Sometimes Bilbo looked at him, and at Fíli, trying to see the boys who'd come to his door on a dark night more than a year before. Gandalf had worked out a similar deal for Fíli's technological services, and they were both making an honest living, and coming home to a hot meal and warm beds at night. He'd taken them in without a thought - without one second of hesitation, happy beyond words to fill the cold, quiet places in his home with warmth and the noise of overly energetic youngsters. Frodo had joined them almost nine months ago, when his parents had died suddenly, and Bilbo was the only relation who was willing to take him in.

The lads had taken to Frodo like a younger brother, and there were no more neat, tidy corners in his flat anymore. The eight-year-old's toys and books were scattered everywhere, along with Fíli's high-tech devices and power cables, and Kíli's - well, everything. It wasn't orderly or peaceful or predictable - and Bilbo was so unbelievably grateful!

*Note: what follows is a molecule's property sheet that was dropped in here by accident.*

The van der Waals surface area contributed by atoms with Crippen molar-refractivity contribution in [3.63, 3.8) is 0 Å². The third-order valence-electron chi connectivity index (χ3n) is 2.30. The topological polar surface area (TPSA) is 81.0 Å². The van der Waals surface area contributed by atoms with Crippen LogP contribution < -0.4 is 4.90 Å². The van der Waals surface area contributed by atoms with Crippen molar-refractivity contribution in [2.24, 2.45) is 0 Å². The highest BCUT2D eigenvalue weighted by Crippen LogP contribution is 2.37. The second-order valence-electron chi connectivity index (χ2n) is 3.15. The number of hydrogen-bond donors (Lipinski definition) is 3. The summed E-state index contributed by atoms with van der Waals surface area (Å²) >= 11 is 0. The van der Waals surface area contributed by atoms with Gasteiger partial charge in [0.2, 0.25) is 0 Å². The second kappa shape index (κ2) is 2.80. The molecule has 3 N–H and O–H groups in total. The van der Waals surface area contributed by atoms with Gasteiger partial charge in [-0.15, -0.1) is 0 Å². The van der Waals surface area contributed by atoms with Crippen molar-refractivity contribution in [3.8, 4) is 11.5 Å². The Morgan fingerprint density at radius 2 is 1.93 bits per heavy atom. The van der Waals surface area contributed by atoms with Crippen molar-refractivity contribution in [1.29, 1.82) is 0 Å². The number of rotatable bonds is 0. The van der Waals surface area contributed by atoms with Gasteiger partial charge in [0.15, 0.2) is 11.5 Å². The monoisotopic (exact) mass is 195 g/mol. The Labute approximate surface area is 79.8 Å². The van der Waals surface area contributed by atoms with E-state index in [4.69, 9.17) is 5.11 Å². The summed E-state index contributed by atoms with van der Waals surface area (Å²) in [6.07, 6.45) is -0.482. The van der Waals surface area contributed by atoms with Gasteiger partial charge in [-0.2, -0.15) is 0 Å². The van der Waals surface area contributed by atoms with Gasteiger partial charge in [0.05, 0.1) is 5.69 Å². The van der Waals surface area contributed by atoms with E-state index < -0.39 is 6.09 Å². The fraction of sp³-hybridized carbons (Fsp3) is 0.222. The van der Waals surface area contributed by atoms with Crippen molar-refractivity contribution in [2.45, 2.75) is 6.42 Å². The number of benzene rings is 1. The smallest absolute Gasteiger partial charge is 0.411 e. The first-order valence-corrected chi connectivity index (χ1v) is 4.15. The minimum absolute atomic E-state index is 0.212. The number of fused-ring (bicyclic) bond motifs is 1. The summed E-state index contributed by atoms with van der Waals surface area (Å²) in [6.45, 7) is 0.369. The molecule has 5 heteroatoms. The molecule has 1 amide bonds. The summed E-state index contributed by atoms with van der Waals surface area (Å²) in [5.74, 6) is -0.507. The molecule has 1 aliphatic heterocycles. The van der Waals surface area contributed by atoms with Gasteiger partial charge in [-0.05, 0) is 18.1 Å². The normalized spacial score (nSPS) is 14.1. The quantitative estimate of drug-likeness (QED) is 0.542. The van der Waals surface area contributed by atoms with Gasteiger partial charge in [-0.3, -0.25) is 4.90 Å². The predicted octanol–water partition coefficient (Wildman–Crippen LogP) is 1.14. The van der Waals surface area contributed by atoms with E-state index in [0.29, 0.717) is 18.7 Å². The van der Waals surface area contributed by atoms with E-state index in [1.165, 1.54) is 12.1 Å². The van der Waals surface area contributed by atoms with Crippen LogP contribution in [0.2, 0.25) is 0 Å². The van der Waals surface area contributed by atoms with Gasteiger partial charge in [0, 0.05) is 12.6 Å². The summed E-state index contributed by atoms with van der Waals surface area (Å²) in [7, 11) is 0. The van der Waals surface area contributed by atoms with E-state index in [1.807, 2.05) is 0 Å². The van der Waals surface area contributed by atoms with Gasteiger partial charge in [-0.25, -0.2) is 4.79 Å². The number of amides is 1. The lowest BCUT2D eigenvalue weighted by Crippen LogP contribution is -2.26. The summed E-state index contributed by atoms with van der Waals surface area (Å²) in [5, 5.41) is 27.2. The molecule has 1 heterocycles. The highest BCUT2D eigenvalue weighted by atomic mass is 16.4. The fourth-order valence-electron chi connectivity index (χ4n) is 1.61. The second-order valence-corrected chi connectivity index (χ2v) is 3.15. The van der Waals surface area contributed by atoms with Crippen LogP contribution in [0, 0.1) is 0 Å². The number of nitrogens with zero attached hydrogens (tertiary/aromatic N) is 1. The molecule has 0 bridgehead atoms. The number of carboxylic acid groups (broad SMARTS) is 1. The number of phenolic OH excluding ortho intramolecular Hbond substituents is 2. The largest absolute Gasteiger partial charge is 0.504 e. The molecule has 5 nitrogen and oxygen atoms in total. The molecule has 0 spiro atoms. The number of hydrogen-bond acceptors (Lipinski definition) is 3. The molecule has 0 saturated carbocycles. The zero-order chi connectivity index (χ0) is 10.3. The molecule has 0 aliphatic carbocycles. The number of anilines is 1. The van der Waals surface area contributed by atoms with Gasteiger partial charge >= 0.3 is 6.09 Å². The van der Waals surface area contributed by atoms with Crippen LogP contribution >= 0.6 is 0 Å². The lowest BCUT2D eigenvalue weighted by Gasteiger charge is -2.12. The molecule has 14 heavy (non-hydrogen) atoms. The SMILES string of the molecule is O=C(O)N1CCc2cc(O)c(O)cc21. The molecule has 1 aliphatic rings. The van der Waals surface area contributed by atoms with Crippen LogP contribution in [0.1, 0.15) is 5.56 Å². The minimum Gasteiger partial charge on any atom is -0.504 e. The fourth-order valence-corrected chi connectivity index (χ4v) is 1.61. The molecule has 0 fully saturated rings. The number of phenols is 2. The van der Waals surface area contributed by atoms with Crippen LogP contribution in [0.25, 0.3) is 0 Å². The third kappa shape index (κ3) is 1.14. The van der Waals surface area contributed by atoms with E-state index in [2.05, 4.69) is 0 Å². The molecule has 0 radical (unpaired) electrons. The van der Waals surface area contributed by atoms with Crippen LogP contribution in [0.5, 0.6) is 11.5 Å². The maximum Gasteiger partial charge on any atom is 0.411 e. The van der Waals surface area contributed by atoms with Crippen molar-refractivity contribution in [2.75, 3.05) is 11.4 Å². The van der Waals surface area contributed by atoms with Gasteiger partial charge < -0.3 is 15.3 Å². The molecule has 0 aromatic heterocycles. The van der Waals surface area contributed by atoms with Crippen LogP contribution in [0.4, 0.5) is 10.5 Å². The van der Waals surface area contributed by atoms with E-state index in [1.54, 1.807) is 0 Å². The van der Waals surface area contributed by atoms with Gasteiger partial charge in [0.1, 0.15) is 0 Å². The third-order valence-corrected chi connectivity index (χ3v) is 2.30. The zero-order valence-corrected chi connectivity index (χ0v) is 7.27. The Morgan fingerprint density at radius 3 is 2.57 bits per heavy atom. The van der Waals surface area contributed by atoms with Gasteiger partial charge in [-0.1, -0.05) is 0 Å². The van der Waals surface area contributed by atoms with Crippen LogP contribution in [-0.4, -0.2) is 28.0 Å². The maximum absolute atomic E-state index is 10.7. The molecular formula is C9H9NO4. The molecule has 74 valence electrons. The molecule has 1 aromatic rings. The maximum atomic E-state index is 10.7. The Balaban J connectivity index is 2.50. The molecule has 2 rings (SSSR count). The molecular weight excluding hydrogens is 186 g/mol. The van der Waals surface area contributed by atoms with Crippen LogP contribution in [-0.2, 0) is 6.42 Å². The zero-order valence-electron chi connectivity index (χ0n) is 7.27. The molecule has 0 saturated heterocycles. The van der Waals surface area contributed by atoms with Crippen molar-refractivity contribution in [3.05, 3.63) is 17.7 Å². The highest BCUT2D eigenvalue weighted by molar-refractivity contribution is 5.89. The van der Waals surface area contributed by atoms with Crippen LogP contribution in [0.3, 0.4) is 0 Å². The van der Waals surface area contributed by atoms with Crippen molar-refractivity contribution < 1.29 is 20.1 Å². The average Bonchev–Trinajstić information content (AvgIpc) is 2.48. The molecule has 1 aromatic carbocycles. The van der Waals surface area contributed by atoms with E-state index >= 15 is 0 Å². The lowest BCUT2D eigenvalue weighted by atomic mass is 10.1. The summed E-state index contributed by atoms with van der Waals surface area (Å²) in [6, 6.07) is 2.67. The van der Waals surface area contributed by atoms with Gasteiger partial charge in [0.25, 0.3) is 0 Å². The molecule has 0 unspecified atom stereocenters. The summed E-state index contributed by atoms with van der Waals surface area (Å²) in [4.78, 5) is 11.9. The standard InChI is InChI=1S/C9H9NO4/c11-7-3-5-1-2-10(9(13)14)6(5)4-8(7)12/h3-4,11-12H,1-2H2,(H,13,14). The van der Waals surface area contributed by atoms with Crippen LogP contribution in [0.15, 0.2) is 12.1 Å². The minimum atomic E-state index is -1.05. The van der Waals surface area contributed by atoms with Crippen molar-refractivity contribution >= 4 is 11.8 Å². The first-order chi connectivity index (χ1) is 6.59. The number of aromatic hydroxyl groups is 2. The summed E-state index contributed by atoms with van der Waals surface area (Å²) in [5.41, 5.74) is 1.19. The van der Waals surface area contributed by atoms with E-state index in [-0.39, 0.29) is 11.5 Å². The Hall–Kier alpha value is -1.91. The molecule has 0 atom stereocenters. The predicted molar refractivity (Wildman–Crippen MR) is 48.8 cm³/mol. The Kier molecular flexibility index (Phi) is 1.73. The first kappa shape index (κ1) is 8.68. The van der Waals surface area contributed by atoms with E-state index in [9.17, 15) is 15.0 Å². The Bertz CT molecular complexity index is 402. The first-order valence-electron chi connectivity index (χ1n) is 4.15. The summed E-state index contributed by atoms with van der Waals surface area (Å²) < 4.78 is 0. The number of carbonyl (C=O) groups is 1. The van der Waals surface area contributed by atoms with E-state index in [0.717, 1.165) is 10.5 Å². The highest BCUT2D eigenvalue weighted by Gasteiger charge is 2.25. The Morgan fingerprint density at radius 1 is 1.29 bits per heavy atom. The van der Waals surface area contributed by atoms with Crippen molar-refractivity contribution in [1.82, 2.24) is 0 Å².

It wasn't perfect, of course - nothing ever was. The family was divided so cruelly that sometimes Kíli fell into dark moods, staring out into the night with absent eyes. They would likely never shake the instinct to put their interests, and their family's interests, before anything else. Bilbo had been forced to very sternly talk Fíli out of plotting cyber-hacks to try to get the others out of prison ahead of schedule, reminding him again and again that they had to abide by all the laws now - even the ones they didn't like. And there was no escaping the fact that Fíli and Kíli were dangerously codependent, even after a year of peaceful family living. They didn't sleep unless the other was around, worrying constantly over one another, and Bilbo had become resigned to the fact that when one of them was having some sort of trouble, the other was useless to the rest of the world until it was sorted. He did worry after them, despite how well things seemed to be going - but for now, they had one another, and they were safe and well, and that was all there was to be said.

The bell jingled again, and Frodo came in at a dead run. Kíli gave a shout of laughter and swept him up, tossing him high in the air and just barely missing knocking over the whole apple display. "Frodo! How's school?"

"Wonderful!" Frodo grinned, huge blue eyes wide. "Ted Sandyman said that I was an orphan, and I said I wasn't either anymore, and then Sam Gamgee punched him in the nose!"